Recently I saw more than a dozen people wearing "Make America Great Again" hats in what I would have thought would be the most unlikely place:
The National Museum of African American History & Culture, in Washington D.C.
As I approached a 1850s slave cabin that once stood on an Edisto Island, S.C., plantation, I saw the gathering over my shoulder — first one, then three, then more. Some wore the familiar red hats, while others opted for white, President Trump's preferred color. Some also sported T-shirts bearing Trump's slogan. All of them were white teenage boys.
Clearly, this was meant as a provocation.
On second thought, this had nothing to do with class. As the boys walked by, African-American visitors had a variety of reactions. One woman looked them up and down, then shook her head. A man rolled his eyes. Another woman gave them side-eye so sharp it could have pierced metal. Still, people refused to give them the greater acknowledgment they might have sought. We had more important things to do.
Since its opening in September 2016, the museum has become hallowed ground for many African-Americans. It is a sanctified space to learn, reflect, and see the path, with all its pitfalls and triumphs, upon which we still move forward.
Perhaps this incongruous show of Trump allegiance was intended to rile us. Apparently it's not the first time these sartorial politics have been on display. After I posted a photo of one young man holding his MAGA hat, others tweeted that they'd also noticed white teens wearing the caps at the museum.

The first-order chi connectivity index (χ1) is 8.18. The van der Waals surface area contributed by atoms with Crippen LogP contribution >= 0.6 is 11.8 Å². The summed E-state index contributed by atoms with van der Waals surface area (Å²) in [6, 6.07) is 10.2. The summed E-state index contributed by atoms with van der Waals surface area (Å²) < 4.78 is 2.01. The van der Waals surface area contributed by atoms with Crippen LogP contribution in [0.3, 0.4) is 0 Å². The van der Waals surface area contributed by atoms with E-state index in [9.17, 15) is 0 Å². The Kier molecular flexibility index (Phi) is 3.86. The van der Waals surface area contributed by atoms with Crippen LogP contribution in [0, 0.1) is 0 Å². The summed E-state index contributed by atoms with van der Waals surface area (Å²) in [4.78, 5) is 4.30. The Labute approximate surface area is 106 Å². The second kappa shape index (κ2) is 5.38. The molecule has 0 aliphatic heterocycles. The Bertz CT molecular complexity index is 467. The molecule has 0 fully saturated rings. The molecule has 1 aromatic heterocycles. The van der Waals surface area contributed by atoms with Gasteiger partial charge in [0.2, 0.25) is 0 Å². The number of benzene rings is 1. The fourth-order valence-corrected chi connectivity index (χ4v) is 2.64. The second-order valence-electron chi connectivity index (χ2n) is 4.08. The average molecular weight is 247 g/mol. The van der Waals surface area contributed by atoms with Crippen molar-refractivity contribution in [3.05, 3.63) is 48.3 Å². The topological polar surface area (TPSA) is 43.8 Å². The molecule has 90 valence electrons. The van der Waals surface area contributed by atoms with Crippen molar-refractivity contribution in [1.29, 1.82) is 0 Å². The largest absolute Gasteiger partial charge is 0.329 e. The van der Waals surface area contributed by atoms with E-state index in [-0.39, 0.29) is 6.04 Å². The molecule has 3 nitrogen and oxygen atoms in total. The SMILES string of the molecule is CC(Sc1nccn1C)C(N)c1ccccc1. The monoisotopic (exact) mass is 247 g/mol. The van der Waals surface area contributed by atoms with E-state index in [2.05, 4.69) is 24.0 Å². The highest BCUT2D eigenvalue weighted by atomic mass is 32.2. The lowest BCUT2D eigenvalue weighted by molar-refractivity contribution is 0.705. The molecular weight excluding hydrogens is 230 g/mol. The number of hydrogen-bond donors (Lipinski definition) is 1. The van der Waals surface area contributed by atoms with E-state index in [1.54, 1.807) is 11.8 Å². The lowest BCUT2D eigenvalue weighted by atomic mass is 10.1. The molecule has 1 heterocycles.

"When my family visited the museum last year, we saw a white teen with the same hat," wrote Wendi C. Thomas, a journalist. "Felt like trolling."
That's an appropriate assessment for those supporting this racist troll of a presidency.
Since Trump's 2016 election, his name has been used to threaten Jews and people of color. According to a hate crime database compiled by ProPublica, more than 150 school bullying incidents through May 2017 included evocations of Trump's name or his divisive comments. This included white students, after a Florida high school football game, chanting "Donald Trump!" at black students from an opposing school.
In her award-winning book, "White Rage: The Unspoken Truth of Our Racial Divide," Carol Anderson writes, "White rage doesn't have to wear sheets or burn crosses, or take to the streets."
These days, all it has to do is scream the current president's name.
Whatever the intent of the MAGA cap wearers, I hope the disaffected white teens also recognize this: If they only marvelled at the cruelties one race has inflicted on another for no good reason, then they should have stayed home. If they looked at the Klan videos, the hoods and robes, especially the one in a very familiar shade of red, and wished again for a time when its members marched unmasked in the nation's capital, near where the museum now stands, they should have stayed home.
To denigrate African-American history is to denigrate American history — their own history.
African-Americans survived the Middle Passage, centuries of enslavement, families torn apart, systemic sexual abuse, lynchings, racist Supreme Court decisions, police violence, and Jim Crow. Every effort to dim our light has only made it burn hotter and brighter.
We're still here, unbowed. From the magnificent museum that celebrates our uniquely American story to the communities where we live, we will won't be intimidated by people in MAGA hats — or the noxious president they represent.